Graffiti was sprayed on the road, painting Sarko as a dead man and an effigy of Sarko was burnt.

Many of the Eastern youngsters see Sarko as a President of another France. He is from Neuilly, a leafy western suburb which is technically outside the city limits, and a world away from Paris. This couple’s barriers read ‘France is not Neuilly’, and ‘I am ashamed to be French’.

As the night set in, the protesters formed a sit-in in this, one of the city’s most important traffic intersections.

One or two people would occassionally run towards the riot police, before stopping.

But at around 10pm, the tension boiled over and bottles were thrown. The police responded with tear gas. There were reports of similar scenes across the country.

I got a call to tell me about the happy-crowd. There was another gathering taking place.

On the other side of town, at the Place de la Concorde, where Revolutionaries had been historically executed (could the symbolism have been any more potent) the Sarko-fans were in party mood. Sarkozy had arranged a rock concert here, days before the polls had even opened.

If the Bastille is the start of New Paris, the Place de la Concorde is very much Old Paris. Surrounded by the US Embassy, the Champs Elysees and the French Naval Ministry.

One of the most disturbing sights was seeing young people – young people celebrating the election of a right-winger. ‘Students for Sarkozy’ were waving their banners and dancing in the fountains.

And at 11 o’clock, President Sarko took to the stage to rapturous applause, within sight of Parliament on the other side of the river.

The streets were deserted, except for two heavily armed police officers standing on almost every street corner in central Paris.

The sun sets on Segolene Royal’s campaign (the day before the election):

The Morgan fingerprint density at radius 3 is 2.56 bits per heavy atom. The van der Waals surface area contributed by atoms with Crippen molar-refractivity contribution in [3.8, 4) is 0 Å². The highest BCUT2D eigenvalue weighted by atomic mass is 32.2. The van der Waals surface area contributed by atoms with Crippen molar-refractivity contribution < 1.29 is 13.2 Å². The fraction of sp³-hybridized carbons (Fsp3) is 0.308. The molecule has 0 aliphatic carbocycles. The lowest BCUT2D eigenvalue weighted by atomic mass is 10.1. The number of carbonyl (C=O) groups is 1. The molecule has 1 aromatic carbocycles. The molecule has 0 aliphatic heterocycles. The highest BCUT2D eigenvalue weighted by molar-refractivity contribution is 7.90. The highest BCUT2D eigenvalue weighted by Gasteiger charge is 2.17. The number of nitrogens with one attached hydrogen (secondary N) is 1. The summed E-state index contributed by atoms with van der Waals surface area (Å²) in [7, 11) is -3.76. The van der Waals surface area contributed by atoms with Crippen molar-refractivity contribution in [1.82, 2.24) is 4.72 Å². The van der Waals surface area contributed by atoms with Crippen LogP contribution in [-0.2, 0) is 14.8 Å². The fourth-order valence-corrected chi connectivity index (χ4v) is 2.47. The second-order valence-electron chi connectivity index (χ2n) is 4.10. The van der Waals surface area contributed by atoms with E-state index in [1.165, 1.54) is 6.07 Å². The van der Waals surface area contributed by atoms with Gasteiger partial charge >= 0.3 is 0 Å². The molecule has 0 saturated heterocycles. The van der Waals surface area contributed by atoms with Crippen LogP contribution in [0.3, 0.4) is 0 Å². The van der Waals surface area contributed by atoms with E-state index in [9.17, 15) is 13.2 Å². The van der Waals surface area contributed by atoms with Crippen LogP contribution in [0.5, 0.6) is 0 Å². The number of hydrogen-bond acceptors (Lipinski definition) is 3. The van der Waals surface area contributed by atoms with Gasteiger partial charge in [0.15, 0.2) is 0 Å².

Would anything have been better under Socialist candidate Segolene Royal? Probably not. She met Hizbollah MPs when she visited Lebanon, and then under pressure, and showing her political naievity, she quickly retreated and promised to be a firm friend of Israel, rushing over to Tel Aviv to say sorry.

Many in Syria have been looking forward to the end of Chirac’s rule because they think it means the death of the Hariri tribunal. In Lebanon, the Hariri gang have been desperately trying to push the tribunal through before Chirac leaves office.

The Tribunal was Chirac’s baby. In a sense, he was almost part of the Hariri family – he’ll be moving into a house given to him by Hariri in Avenue Foch in Paris, right next to Abdul Halim Khaddam’s house, and Sa’ad’s Paris house.

But this week, Chirac has been busy introducing Sarkozy to Sa’ad. Sarkozy has committed himself to the Tribunal It is not dead, but it is in the hands of its godparents, and not daddy.

If American presidents feel they need to court the Jewish vote, with more than a million Arabs in France, why don’t French presidents feel the need to court the Arab vote?

Simply, because many of them haven’t registered, and have no intention of voting.

Sarko’s win – 53%, to Sego’s 47% – was a landslide in French terms. But almost half of the electorate don’t back you. And that’s not even taking into account the ethnic minorities and young people who Sarko has antagonised so much – but who tragically didn’t register and come out to vote.

Sarko is not a President for all France, and he doesn’t pretend to be.

Expect trouble.

(Rioters paint graffiti on the road calling for civil war)

It may be raining in Paris, but I have a feeling it’s going to be a very hot summer.